Every bit as good as the 70-200 mk.ii (except 1 stop slower) in IQ. I sold mine to get the 100-400 because the 100-400 took TC's, but regretted it... the 70-300 is as sharp as the 70-200 mk.ii, with great color and contrast. There is also little to no reported copy variations, i.e. QC is great on them, every owner seems to be very happy with it.

The F2.8 has better Bokeh and is faster and perhaps faster AF, but is pricier, heavier and shorter.

The 70-300 is very underrated (due to f5.6) but otherwise every bit as worth for the red and white paint job  ;)

Go ahead and get one, you will not be disappointed.
« Last Edit: December 07, 2012, 11:09:49 AM by K-amps »
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unfocused

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Re: 70-300L for Outdoors?
« Reply #20 on: December 07, 2012, 12:38:39 PM »
I just want to comment on the IS of this lens. It is fantastic.

A few months ago, I needed to shoot a presentation in a very very poorly lit school library. I found that by bracing myself carefully and waiting for the speakers to pause, I could get usable shots even going down to about 1/8th to 1/15th of a second.

More and more, when I'm packing to go shoot outdoors, I'll put the 15-85 on my 7D, pack this lens in my bag and leave everything else at home.
pictures sharp. life not so much. www.unfocusedmg.com

papa-razzi

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Re: 70-300L for Outdoors?
« Reply #21 on: December 07, 2012, 12:40:38 PM »
I have the 70-300L and use it almost exclusively for outdoor sports - football, soccer, cross country and track.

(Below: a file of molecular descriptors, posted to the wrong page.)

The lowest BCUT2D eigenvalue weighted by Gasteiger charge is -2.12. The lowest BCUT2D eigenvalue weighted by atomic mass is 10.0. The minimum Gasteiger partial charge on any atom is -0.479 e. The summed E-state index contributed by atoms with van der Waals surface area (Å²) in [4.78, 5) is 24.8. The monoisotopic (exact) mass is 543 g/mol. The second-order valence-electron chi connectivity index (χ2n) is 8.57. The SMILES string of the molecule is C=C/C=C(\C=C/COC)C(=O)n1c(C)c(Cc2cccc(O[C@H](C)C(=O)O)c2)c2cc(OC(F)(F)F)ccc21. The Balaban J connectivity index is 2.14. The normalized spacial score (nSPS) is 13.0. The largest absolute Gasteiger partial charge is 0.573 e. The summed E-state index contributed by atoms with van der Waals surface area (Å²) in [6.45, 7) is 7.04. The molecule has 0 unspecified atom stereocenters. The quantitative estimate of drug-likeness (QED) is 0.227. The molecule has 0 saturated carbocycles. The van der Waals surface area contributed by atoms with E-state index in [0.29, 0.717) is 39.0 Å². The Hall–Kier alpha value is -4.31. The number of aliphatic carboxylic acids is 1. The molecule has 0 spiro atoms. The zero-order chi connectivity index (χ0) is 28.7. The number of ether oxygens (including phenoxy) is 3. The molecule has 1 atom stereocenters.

I use it with a 7D.  My exeperience - AF is excellent, rarely misses, very sharp lens, IQ is great, the reach & range is perfect, and it is light enough to hand hold easily.  For what I use it for, this "relatively" affordable lens is perfect.

I also have a 70-200 f/2.8 IS (M1).  The AF can't keep up with the 70-300L - I stopped using it for outdoor sports in favor of the 70-300L, even with lower light situations (cloudy or dusk).  I'd rather use a higher ISO and get in-focus shots than a lower ISO with a lot of misses.
7D  | EF-S 17-55mm f/2.8 IS USM | EF 24-105mm f/4L IS USM | EF 70-200 f/2.8 IS USM | EF 70-300 f/4-5.6L IS USM |
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Re: 70-300L for Outdoors?
« Reply #21 on: December 07, 2012, 12:40:38 PM »

alan_k

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Re: 70-300L for Outdoors?
« Reply #22 on: December 07, 2012, 06:58:14 PM »
I have a 60D, and use the 70-300L quite a bit. It is a really great lens given the size/weight. The AF is fast, IS is fantastic. I think the IS makes up a bit for not being as fast as an f/4 or f/2.8, although you miss the control over depth of field, and fast moving sports could be a bit of a problem. Most of my use is with distant wildlife where that isn't as much of a concern. If you are a lot closer to your subjects you might opt for one of the 70-200s.